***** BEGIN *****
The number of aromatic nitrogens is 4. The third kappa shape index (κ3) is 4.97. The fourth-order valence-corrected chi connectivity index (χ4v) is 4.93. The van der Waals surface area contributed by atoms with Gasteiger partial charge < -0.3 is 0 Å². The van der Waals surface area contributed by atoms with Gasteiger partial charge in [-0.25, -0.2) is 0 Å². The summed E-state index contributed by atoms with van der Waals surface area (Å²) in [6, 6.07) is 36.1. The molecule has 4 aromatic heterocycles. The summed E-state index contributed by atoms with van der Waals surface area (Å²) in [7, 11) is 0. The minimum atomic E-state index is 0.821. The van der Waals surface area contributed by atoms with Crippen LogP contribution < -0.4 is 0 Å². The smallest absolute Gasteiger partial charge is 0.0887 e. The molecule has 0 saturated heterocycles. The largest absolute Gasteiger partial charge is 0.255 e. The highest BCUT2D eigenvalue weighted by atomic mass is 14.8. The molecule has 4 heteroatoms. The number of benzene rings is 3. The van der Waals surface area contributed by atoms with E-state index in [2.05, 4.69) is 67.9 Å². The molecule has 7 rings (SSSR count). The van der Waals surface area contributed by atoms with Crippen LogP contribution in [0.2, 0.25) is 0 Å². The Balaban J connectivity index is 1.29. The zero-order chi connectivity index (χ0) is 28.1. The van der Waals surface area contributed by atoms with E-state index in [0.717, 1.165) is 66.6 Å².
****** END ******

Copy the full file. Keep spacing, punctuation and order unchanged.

The number of aromatic nitrogens is 4. The third kappa shape index (κ3) is 4.97. The fourth-order valence-corrected chi connectivity index (χ4v) is 4.93. The van der Waals surface area contributed by atoms with Gasteiger partial charge < -0.3 is 0 Å². The van der Waals surface area contributed by atoms with Gasteiger partial charge in [-0.25, -0.2) is 0 Å². The summed E-state index contributed by atoms with van der Waals surface area (Å²) in [6, 6.07) is 36.1. The molecule has 4 aromatic heterocycles. The summed E-state index contributed by atoms with van der Waals surface area (Å²) in [7, 11) is 0. The minimum atomic E-state index is 0.821. The van der Waals surface area contributed by atoms with Crippen LogP contribution < -0.4 is 0 Å². The smallest absolute Gasteiger partial charge is 0.0887 e. The molecule has 0 saturated heterocycles. The largest absolute Gasteiger partial charge is 0.255 e. The highest BCUT2D eigenvalue weighted by atomic mass is 14.8. The molecule has 4 heteroatoms. The number of benzene rings is 3. The van der Waals surface area contributed by atoms with E-state index in [2.05, 4.69) is 67.9 Å². The molecule has 7 rings (SSSR count). The van der Waals surface area contributed by atoms with Crippen LogP contribution in [0.2, 0.25) is 0 Å². The Balaban J connectivity index is 1.29. The zero-order chi connectivity index (χ0) is 28.1. The van der Waals surface area contributed by atoms with E-state index in [0.717, 1.165) is 66.6 Å².